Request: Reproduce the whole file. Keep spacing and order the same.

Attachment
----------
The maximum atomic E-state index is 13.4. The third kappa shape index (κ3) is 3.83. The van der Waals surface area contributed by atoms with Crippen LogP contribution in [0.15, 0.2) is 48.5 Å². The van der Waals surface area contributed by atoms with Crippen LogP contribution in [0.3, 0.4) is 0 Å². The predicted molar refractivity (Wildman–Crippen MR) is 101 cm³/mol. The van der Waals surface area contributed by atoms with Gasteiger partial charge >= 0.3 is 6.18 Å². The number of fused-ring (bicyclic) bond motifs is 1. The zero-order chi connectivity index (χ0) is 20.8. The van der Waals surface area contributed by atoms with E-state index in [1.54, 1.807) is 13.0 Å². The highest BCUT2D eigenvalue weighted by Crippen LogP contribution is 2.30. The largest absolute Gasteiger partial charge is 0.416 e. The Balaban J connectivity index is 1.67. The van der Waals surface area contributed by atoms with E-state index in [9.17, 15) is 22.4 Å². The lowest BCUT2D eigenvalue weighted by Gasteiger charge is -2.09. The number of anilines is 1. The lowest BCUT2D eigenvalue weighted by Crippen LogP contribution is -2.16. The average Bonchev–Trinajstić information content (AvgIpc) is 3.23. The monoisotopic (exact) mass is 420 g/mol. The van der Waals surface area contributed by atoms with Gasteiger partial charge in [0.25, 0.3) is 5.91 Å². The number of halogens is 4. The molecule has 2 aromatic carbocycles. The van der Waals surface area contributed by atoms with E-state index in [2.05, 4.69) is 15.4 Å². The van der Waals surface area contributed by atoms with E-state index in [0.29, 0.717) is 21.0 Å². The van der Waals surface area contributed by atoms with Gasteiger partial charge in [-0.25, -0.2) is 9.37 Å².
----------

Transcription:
The maximum atomic E-state index is 13.4. The third kappa shape index (κ3) is 3.83. The van der Waals surface area contributed by atoms with Crippen LogP contribution in [0.15, 0.2) is 48.5 Å². The van der Waals surface area contributed by atoms with Crippen LogP contribution in [0.3, 0.4) is 0 Å². The predicted molar refractivity (Wildman–Crippen MR) is 101 cm³/mol. The van der Waals surface area contributed by atoms with Gasteiger partial charge >= 0.3 is 6.18 Å². The number of fused-ring (bicyclic) bond motifs is 1. The zero-order chi connectivity index (χ0) is 20.8. The van der Waals surface area contributed by atoms with E-state index in [1.54, 1.807) is 13.0 Å². The highest BCUT2D eigenvalue weighted by Crippen LogP contribution is 2.30. The largest absolute Gasteiger partial charge is 0.416 e. The Balaban J connectivity index is 1.67. The van der Waals surface area contributed by atoms with E-state index in [9.17, 15) is 22.4 Å². The lowest BCUT2D eigenvalue weighted by Gasteiger charge is -2.09. The number of anilines is 1. The lowest BCUT2D eigenvalue weighted by Crippen LogP contribution is -2.16. The average Bonchev–Trinajstić information content (AvgIpc) is 3.23. The monoisotopic (exact) mass is 420 g/mol. The van der Waals surface area contributed by atoms with Gasteiger partial charge in [0.25, 0.3) is 5.91 Å². The number of halogens is 4. The molecule has 2 aromatic carbocycles. The van der Waals surface area contributed by atoms with E-state index in [2.05, 4.69) is 15.4 Å². The van der Waals surface area contributed by atoms with E-state index in [0.29, 0.717) is 21.0 Å². The van der Waals surface area contributed by atoms with Gasteiger partial charge in [-0.25, -0.2) is 9.37 Å².